Understanding Real Time Gross Settlement (RTGS)

Understanding Real Time Gross Settlement (RTGS)


Real-Time Gross Settlement (RTGS) is a continuous cycle of settling installments on an individual premise without balancing charges with credits on national bank books (for instance, batch transactions). Once completed, real-time gross settlements are final and irrevocable.


IFSC code is used by RTGS for electronic fund transfer. IFSC code is an 11-digit code that looks like ipos0000001.


Key points

  • Real-Time Gross Settlement (RTGS) is an ongoing process of calculating interbank payments individually across all central bank books, rather than offsetting debits with loans at the end of the day.
  • Real-time gross settlement is commonly used for large interbank funds transfers.
  • RTGS systems are increasingly used by central banks around the world and can help minimize risk for high-value settlements between financial institutions.
  • Real-time gross settlement is a system commonly used for large-value interbank transfers. They often require immediate and complete clearing and are usually organized by the country’s central bank.


Real-time gross settlement reduces overall settlement risk because interbank settlement usually occurs in real-time throughout the day, rather than just all at the end of the day. This removes the risk of a lag in completing a transaction. (Estimated risk is often referred to as delivery risk.) RTGS can often charge higher fees than processes that link net payments.


The real-time gross settlement system differs from net settlement systems such as Bacs Payment Schemes Limited in the UK (formerly Bankers’ Automated Clearing Services, or BACS). With BACS, for example, transactions between institutions accumulate throughout the day; at the end of the business day, the central bank will adjust active institutional accounts for the net amounts of funds exchanged.


RTGS doesn’t need an actual trade of assets. Most often, the central bank electronically adjusts the accounts of the sending and receiving banks. For example, the balance of Bank A (sender) will be decreased by $ 1 million, and the balance of Bank B (recipient) will be increased by $ 1 million.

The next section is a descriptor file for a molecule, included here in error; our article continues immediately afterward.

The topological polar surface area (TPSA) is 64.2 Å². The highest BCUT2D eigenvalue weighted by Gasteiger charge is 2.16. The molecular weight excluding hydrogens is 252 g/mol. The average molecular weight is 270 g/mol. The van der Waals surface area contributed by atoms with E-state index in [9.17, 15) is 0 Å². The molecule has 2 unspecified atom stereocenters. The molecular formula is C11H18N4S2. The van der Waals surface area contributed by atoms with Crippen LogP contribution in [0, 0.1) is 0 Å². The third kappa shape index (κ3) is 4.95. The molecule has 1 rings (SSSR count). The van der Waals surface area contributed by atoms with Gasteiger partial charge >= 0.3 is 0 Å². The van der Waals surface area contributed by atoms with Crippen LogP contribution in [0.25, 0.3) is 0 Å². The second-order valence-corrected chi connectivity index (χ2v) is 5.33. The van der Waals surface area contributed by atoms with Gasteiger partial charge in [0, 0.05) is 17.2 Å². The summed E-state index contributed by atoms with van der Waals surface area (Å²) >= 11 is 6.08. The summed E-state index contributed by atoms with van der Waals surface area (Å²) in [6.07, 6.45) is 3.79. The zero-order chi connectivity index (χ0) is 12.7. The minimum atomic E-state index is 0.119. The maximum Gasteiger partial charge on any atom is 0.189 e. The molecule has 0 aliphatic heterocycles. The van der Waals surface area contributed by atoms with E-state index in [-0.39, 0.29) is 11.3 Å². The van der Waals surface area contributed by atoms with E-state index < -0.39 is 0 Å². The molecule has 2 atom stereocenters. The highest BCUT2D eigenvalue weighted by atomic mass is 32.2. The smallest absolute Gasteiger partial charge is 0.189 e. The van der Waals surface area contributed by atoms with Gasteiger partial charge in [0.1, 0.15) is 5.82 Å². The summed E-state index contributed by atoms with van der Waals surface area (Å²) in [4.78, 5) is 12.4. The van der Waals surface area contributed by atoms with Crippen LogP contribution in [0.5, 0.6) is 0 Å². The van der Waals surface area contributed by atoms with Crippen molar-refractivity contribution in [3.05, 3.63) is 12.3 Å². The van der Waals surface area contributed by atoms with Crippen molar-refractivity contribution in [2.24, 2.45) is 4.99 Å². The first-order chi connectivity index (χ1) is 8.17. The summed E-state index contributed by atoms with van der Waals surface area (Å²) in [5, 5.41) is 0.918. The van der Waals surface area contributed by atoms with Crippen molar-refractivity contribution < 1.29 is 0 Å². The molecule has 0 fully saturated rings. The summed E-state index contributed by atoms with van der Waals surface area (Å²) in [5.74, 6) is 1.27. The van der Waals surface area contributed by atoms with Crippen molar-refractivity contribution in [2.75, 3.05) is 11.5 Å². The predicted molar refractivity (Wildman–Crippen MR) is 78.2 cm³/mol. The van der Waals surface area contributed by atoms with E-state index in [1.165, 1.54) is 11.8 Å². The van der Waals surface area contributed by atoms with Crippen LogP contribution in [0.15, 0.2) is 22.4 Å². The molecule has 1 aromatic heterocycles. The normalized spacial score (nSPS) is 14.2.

Increasingly used by central banks around the world, RTGS systems can help minimize the risk of settling high-value payments between financial institutions. While companies and financial institutions dealing with sensitive financial data usually have a high level of security to protect information and funds, the spectrum and nature of online threats are constantly changing.


RTGS-type systems help protect financial data, making it vulnerable to hackers in a shorter period of time.


Real-time gross settlement can provide a shorter time frame for critical information to be vulnerable, thus helping to mitigate threats. Two common examples of cybersecurity threats to financial data are social engineering or phishing (tricking people into disclosing their information) and data theft, whereby a hacker obtains and sells data to others.


The first system to resemble the RTGS system was the US Fedwire system, which was launched in 1970. This system was an evolution of the previous telegraph system, which was used to electronically transfer funds between banks in the US Federal Reserve System. In 1984 Great Britain and France introduced RTGS type systems.


A British system called CHAPS (for the Clearing House Automated Payment System) is currently operated by the Bank of England. France and other eurozone countries share a system called TARGET2 (for a trans-European automated system for express transfer of gross settlements in real-time). Other developed and developing countries have also introduced their own systems such as RTGS.